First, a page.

As implementation of the Smart911 system spreads in Arkansas, the software provider and its users have only basic data and an occasional anecdote to suggest participation levels and effectiveness. But data or no data, some are convinced of the system’s potential to save lives.
Smart911, a nationwide service created by Rave Mobile Safety of Framingham, Mass., first came to Arkansas in June 2012, shortly after the state Legislature passed Act 213 authorizing a $1 million appropriation to implement the system statewide. Although numerous local dispatch centers around the country were already using Smart911, Arkansas was the first to sign on for statewide coverage.
With Smart911 in place, residents can go online and create a private safety profile that local dispatchers can view when — and only when — residents call 911. The dispatchers can then relay useful information to emergency responders that the caller might forget or not have handy in the heat of the moment: Listings of medical conditions, allergies, photos of children, notes about pets, directions, floorplans, even pictures of the family home or car.
As early as July, Fort Smith EMS deployed the system, and the dispatch centers for the Fort Smith and Van Buren police departments followed in September.
In February, Rave Mobile Safety issued a news release announcing 90 percent of Arkansas’ 911 centers had implemented Smart911 — and that by year’s end, dispatchers across the state had handled 5,000 emergency calls supported by Smart911 data.
Todd Piett, chief product officer for Rave Mobile Safety, said that statistic could represent calls made from 5,000 different callers, each with a distinct profile, or as little as one caller with a profile making 5,000 emergency calls.
“We don’t know how much overlap there is. It represents 5,000 calls that we know we’ve delivered profiles for,” Piett said.
As he explained, when a person in Fort Smith or anywhere else the system is in place calls 911, his or her phone number is transmitted to Rave Mobile Safety’s remote data centers, where the system verifies whether a profile has been created for that number. If not, nothing happens; if so, the profile is instantly delivered to the dispatcher’s computer screen.
“It’s completely private and secure. No one can see your profile except the 911 center, and only if you called 911,” Piett said. “There are no opportunities for anyone outside the system to obtain the data.”
Brian Weindel, communications manager for Fort Smith EMS, confirmed that receipt of profiles is instantaneous, and if no profile is available, a message to that effect is also instantaneous.
Safety profiles can help tremendously when seconds matter and cell phones are used, Weindel said. Because cell phones can only be located within a 300-yard range, a profile that includes a picture of the owner’s car could help in case of an emergency on the road.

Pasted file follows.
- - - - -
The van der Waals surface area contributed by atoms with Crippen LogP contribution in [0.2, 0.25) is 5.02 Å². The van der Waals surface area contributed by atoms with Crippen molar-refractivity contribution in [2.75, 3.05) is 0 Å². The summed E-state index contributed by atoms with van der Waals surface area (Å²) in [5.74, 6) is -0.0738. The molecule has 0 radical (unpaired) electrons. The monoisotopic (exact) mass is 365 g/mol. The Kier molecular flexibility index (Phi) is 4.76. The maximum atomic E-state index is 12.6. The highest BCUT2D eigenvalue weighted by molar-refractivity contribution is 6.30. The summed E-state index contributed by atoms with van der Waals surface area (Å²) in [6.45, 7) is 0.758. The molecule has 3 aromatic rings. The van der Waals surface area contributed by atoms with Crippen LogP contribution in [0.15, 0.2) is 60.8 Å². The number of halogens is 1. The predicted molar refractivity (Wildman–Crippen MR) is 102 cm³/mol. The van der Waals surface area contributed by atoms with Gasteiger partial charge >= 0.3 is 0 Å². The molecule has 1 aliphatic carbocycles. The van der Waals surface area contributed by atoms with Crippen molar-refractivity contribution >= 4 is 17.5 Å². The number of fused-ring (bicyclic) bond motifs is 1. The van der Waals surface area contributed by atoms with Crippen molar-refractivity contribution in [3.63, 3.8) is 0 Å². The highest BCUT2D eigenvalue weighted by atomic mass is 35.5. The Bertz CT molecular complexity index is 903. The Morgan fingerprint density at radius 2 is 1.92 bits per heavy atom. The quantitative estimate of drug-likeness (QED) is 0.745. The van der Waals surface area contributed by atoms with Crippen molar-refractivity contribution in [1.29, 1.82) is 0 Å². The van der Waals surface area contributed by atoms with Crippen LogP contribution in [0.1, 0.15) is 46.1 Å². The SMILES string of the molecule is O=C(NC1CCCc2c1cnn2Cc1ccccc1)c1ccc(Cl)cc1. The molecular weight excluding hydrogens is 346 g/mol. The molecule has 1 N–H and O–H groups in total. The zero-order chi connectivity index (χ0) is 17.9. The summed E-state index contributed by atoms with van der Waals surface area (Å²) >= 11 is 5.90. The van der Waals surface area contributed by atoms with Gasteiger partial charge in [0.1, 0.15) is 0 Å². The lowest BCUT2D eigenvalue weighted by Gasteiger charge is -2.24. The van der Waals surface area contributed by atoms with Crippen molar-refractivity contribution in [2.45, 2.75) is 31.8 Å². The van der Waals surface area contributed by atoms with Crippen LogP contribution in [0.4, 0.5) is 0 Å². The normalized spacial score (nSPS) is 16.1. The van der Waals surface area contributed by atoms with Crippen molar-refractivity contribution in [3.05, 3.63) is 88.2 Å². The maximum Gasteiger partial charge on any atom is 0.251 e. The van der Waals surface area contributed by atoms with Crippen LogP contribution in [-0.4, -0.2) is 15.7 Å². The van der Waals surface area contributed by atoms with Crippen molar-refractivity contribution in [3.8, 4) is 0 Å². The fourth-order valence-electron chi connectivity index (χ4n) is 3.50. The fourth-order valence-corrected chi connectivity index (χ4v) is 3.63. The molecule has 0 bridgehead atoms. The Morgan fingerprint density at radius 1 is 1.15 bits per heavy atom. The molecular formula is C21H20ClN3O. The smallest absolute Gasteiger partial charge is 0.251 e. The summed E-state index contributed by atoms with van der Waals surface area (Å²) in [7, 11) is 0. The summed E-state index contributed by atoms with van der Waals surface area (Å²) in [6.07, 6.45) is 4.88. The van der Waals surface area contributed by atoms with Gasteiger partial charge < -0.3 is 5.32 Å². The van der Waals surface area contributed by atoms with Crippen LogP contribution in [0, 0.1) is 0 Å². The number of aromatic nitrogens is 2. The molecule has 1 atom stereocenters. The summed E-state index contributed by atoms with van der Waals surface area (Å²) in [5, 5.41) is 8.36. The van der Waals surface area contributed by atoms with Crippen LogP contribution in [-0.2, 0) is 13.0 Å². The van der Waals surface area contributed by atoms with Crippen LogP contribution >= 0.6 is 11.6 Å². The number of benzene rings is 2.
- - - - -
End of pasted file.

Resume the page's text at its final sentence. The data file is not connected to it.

Weindel said that during the week of Feb. 24 to March 3, Fort Smith EMS received 414 calls, and 46 were from callers who had created Smart911 profiles. However, he had no data about the nature of the calls and whether the profiles helped save lives.
“Our software was made before we thought about Smart911, and it wasn’t designed to track that kind of information,” he said.
Piett said he, too, has only limited data because of the privacy controls, and anecdotes are hard to come by.
“Normally we’ve found that in the first year of deployment, about 5 to 10 percent of the population will create profiles. Then it’s 12 to 15 percent in the second year,” he said. “The only way we know of any examples of how a profile helped someone is when they voluntarily come forward.”
That is exactly what happened in connection with two emergency calls that originated in western Arkansas. Piett said in both cases, the mothers who called 911 about emergencies involving their children contacted his company.
In one case, a woman called 911 when her child ran into a grill and received a laceration on the face. In her excitement, she didn’t mention that the child had a lethal latex allergy — but because she had created a profile with this information, the dispatcher at Fort Smith EMS knew about it and alerted first responders.
In the other case, a woman known only as Robyn called 911 after her daughter’s day care center told her the child had not arrived on the school bus and they couldn’t find her. Because Robyn had created a safety profile with a picture of her daughter, the dispatcher could describe the girl to deputies while they were en route to the school.
Had school officials not ultimately found the girl, deputies would have been a big step ahead thanks to the quick availability of the picture. Audio from Robyn’s 911 call was used in a Smart911 public-service announcement.